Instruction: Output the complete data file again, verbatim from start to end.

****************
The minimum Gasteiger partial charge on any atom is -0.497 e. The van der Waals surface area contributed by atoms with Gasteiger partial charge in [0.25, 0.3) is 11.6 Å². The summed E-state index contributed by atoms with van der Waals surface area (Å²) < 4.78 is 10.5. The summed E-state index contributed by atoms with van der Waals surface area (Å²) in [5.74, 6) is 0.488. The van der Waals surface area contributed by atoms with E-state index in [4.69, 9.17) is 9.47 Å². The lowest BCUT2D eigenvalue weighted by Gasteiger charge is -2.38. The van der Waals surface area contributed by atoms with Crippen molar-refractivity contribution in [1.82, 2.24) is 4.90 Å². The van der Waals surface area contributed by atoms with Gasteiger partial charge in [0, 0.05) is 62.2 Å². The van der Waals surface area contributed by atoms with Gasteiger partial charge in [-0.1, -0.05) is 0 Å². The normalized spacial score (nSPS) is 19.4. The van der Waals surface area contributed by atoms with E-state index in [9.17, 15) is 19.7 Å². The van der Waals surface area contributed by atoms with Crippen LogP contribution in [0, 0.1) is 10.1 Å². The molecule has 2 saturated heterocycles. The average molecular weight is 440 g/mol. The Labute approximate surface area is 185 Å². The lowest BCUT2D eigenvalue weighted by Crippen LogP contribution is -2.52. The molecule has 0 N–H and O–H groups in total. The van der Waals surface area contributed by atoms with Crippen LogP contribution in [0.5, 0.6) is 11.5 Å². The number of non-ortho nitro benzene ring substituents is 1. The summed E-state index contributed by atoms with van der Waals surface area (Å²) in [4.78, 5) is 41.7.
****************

The minimum Gasteiger partial charge on any atom is -0.497 e. The van der Waals surface area contributed by atoms with Gasteiger partial charge in [0.25, 0.3) is 11.6 Å². The summed E-state index contributed by atoms with van der Waals surface area (Å²) < 4.78 is 10.5. The summed E-state index contributed by atoms with van der Waals surface area (Å²) in [5.74, 6) is 0.488. The van der Waals surface area contributed by atoms with E-state index in [4.69, 9.17) is 9.47 Å². The lowest BCUT2D eigenvalue weighted by Gasteiger charge is -2.38. The van der Waals surface area contributed by atoms with Crippen molar-refractivity contribution in [1.82, 2.24) is 4.90 Å². The van der Waals surface area contributed by atoms with Gasteiger partial charge in [0, 0.05) is 62.2 Å². The van der Waals surface area contributed by atoms with Gasteiger partial charge in [-0.1, -0.05) is 0 Å². The normalized spacial score (nSPS) is 19.4. The van der Waals surface area contributed by atoms with E-state index in [9.17, 15) is 19.7 Å². The van der Waals surface area contributed by atoms with Crippen LogP contribution in [0, 0.1) is 10.1 Å². The molecule has 2 saturated heterocycles. The average molecular weight is 440 g/mol. The Labute approximate surface area is 185 Å². The lowest BCUT2D eigenvalue weighted by Crippen LogP contribution is -2.52. The molecule has 0 N–H and O–H groups in total. The van der Waals surface area contributed by atoms with Crippen LogP contribution in [0.5, 0.6) is 11.5 Å². The number of non-ortho nitro benzene ring substituents is 1. The summed E-state index contributed by atoms with van der Waals surface area (Å²) in [4.78, 5) is 41.7.